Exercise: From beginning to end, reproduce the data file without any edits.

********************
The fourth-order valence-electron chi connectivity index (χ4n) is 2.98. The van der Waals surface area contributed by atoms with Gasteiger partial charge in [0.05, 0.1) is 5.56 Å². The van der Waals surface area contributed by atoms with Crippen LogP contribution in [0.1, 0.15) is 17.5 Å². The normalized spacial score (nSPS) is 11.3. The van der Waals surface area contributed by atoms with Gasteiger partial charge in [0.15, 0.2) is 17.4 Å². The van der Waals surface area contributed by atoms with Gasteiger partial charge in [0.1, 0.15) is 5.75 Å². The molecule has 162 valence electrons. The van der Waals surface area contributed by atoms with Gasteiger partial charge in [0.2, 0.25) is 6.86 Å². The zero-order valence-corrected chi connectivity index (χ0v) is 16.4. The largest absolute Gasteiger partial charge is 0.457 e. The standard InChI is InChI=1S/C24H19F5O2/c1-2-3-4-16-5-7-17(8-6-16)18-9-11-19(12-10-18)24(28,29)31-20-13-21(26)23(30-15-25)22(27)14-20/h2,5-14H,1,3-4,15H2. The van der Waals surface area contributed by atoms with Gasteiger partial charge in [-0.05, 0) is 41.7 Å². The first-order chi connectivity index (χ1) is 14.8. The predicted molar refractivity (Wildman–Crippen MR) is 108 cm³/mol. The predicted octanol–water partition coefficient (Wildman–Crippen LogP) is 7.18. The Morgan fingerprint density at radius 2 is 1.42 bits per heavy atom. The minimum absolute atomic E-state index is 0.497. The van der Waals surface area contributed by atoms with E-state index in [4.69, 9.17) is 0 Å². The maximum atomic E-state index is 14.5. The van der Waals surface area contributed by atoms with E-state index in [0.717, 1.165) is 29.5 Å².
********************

The fourth-order valence-electron chi connectivity index (χ4n) is 2.98. The van der Waals surface area contributed by atoms with Gasteiger partial charge in [0.05, 0.1) is 5.56 Å². The van der Waals surface area contributed by atoms with Crippen LogP contribution in [0.1, 0.15) is 17.5 Å². The normalized spacial score (nSPS) is 11.3. The van der Waals surface area contributed by atoms with Gasteiger partial charge in [0.15, 0.2) is 17.4 Å². The van der Waals surface area contributed by atoms with Gasteiger partial charge in [0.1, 0.15) is 5.75 Å². The molecule has 162 valence electrons. The van der Waals surface area contributed by atoms with Gasteiger partial charge in [0.2, 0.25) is 6.86 Å². The zero-order valence-corrected chi connectivity index (χ0v) is 16.4. The largest absolute Gasteiger partial charge is 0.457 e. The standard InChI is InChI=1S/C24H19F5O2/c1-2-3-4-16-5-7-17(8-6-16)18-9-11-19(12-10-18)24(28,29)31-20-13-21(26)23(30-15-25)22(27)14-20/h2,5-14H,1,3-4,15H2. The van der Waals surface area contributed by atoms with Gasteiger partial charge in [-0.05, 0) is 41.7 Å². The first-order chi connectivity index (χ1) is 14.8. The predicted molar refractivity (Wildman–Crippen MR) is 108 cm³/mol. The predicted octanol–water partition coefficient (Wildman–Crippen LogP) is 7.18. The Morgan fingerprint density at radius 2 is 1.42 bits per heavy atom. The minimum absolute atomic E-state index is 0.497. The van der Waals surface area contributed by atoms with E-state index in [4.69, 9.17) is 0 Å². The maximum atomic E-state index is 14.5. The van der Waals surface area contributed by atoms with E-state index in [0.717, 1.165) is 29.5 Å².